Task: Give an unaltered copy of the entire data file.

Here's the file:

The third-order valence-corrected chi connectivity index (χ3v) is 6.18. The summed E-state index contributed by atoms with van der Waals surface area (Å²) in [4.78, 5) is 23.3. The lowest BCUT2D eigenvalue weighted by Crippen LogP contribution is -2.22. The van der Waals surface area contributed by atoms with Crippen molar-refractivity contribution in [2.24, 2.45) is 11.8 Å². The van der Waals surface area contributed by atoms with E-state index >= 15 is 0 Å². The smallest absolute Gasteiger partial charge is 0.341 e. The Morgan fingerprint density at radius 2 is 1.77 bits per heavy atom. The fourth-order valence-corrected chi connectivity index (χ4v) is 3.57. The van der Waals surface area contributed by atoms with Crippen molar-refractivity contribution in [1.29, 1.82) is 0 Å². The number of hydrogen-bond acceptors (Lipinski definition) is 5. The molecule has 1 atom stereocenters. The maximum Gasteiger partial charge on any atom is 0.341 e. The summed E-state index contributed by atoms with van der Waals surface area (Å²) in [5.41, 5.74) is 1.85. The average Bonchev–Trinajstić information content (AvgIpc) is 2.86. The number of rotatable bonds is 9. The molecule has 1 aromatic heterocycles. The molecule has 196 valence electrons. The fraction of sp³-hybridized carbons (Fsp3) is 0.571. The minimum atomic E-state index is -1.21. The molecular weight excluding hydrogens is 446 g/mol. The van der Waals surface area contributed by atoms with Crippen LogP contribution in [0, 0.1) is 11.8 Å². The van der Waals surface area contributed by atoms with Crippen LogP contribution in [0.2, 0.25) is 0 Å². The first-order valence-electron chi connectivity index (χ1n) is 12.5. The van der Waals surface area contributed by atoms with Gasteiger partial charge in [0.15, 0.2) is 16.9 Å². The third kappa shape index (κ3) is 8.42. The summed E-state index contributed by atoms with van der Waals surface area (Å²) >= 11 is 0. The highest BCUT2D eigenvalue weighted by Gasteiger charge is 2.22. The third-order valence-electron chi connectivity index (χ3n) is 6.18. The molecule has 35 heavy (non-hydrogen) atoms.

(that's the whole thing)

The third-order valence-corrected chi connectivity index (χ3v) is 6.18. The summed E-state index contributed by atoms with van der Waals surface area (Å²) in [4.78, 5) is 23.3. The lowest BCUT2D eigenvalue weighted by Crippen LogP contribution is -2.22. The van der Waals surface area contributed by atoms with Crippen molar-refractivity contribution in [2.24, 2.45) is 11.8 Å². The van der Waals surface area contributed by atoms with E-state index >= 15 is 0 Å². The smallest absolute Gasteiger partial charge is 0.341 e. The Morgan fingerprint density at radius 2 is 1.77 bits per heavy atom. The fourth-order valence-corrected chi connectivity index (χ4v) is 3.57. The van der Waals surface area contributed by atoms with Crippen molar-refractivity contribution in [1.29, 1.82) is 0 Å². The number of hydrogen-bond acceptors (Lipinski definition) is 5. The molecule has 1 atom stereocenters. The maximum Gasteiger partial charge on any atom is 0.341 e. The summed E-state index contributed by atoms with van der Waals surface area (Å²) in [5.41, 5.74) is 1.85. The average Bonchev–Trinajstić information content (AvgIpc) is 2.86. The number of rotatable bonds is 9. The molecule has 1 aromatic heterocycles. The molecule has 196 valence electrons. The fraction of sp³-hybridized carbons (Fsp3) is 0.571. The minimum atomic E-state index is -1.21. The molecular weight excluding hydrogens is 446 g/mol. The van der Waals surface area contributed by atoms with Crippen LogP contribution in [0, 0.1) is 11.8 Å². The van der Waals surface area contributed by atoms with Crippen LogP contribution in [0.2, 0.25) is 0 Å². The first-order valence-electron chi connectivity index (χ1n) is 12.5. The van der Waals surface area contributed by atoms with Gasteiger partial charge in [0.15, 0.2) is 16.9 Å². The third kappa shape index (κ3) is 8.42. The summed E-state index contributed by atoms with van der Waals surface area (Å²) >= 11 is 0. The highest BCUT2D eigenvalue weighted by Gasteiger charge is 2.22. The third-order valence-electron chi connectivity index (χ3n) is 6.18. The molecule has 35 heavy (non-hydrogen) atoms.